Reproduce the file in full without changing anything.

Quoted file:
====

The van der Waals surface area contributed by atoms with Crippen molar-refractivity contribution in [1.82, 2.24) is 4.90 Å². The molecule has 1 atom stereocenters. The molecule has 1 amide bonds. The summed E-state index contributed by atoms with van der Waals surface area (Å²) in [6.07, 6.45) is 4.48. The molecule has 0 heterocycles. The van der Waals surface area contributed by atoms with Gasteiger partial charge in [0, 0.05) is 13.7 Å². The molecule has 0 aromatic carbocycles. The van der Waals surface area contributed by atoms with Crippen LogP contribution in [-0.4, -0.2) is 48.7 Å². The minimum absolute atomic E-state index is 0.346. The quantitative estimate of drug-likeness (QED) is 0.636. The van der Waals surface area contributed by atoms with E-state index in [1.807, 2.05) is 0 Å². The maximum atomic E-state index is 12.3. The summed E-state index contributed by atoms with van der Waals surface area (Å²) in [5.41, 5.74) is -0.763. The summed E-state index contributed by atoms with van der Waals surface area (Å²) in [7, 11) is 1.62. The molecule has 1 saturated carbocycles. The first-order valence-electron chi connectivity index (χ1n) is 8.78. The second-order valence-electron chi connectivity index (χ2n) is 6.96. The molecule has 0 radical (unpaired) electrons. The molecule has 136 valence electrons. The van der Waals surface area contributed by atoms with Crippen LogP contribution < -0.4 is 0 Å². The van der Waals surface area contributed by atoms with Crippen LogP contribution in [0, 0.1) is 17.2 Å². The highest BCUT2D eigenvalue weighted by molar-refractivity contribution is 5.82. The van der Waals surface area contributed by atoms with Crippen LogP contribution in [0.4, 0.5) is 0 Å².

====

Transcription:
The van der Waals surface area contributed by atoms with Crippen molar-refractivity contribution in [1.82, 2.24) is 4.90 Å². The molecule has 1 atom stereocenters. The molecule has 1 amide bonds. The summed E-state index contributed by atoms with van der Waals surface area (Å²) in [6.07, 6.45) is 4.48. The molecule has 0 heterocycles. The van der Waals surface area contributed by atoms with Gasteiger partial charge in [0, 0.05) is 13.7 Å². The molecule has 0 aromatic carbocycles. The van der Waals surface area contributed by atoms with Crippen LogP contribution in [-0.4, -0.2) is 48.7 Å². The minimum absolute atomic E-state index is 0.346. The quantitative estimate of drug-likeness (QED) is 0.636. The van der Waals surface area contributed by atoms with E-state index in [1.807, 2.05) is 0 Å². The maximum atomic E-state index is 12.3. The summed E-state index contributed by atoms with van der Waals surface area (Å²) in [5.41, 5.74) is -0.763. The summed E-state index contributed by atoms with van der Waals surface area (Å²) in [7, 11) is 1.62. The molecule has 1 saturated carbocycles. The first-order valence-electron chi connectivity index (χ1n) is 8.78. The second-order valence-electron chi connectivity index (χ2n) is 6.96. The molecule has 0 radical (unpaired) electrons. The molecule has 136 valence electrons. The van der Waals surface area contributed by atoms with Crippen LogP contribution < -0.4 is 0 Å². The van der Waals surface area contributed by atoms with Crippen LogP contribution in [0, 0.1) is 17.2 Å². The highest BCUT2D eigenvalue weighted by molar-refractivity contribution is 5.82. The van der Waals surface area contributed by atoms with Crippen LogP contribution in [0.4, 0.5) is 0 Å².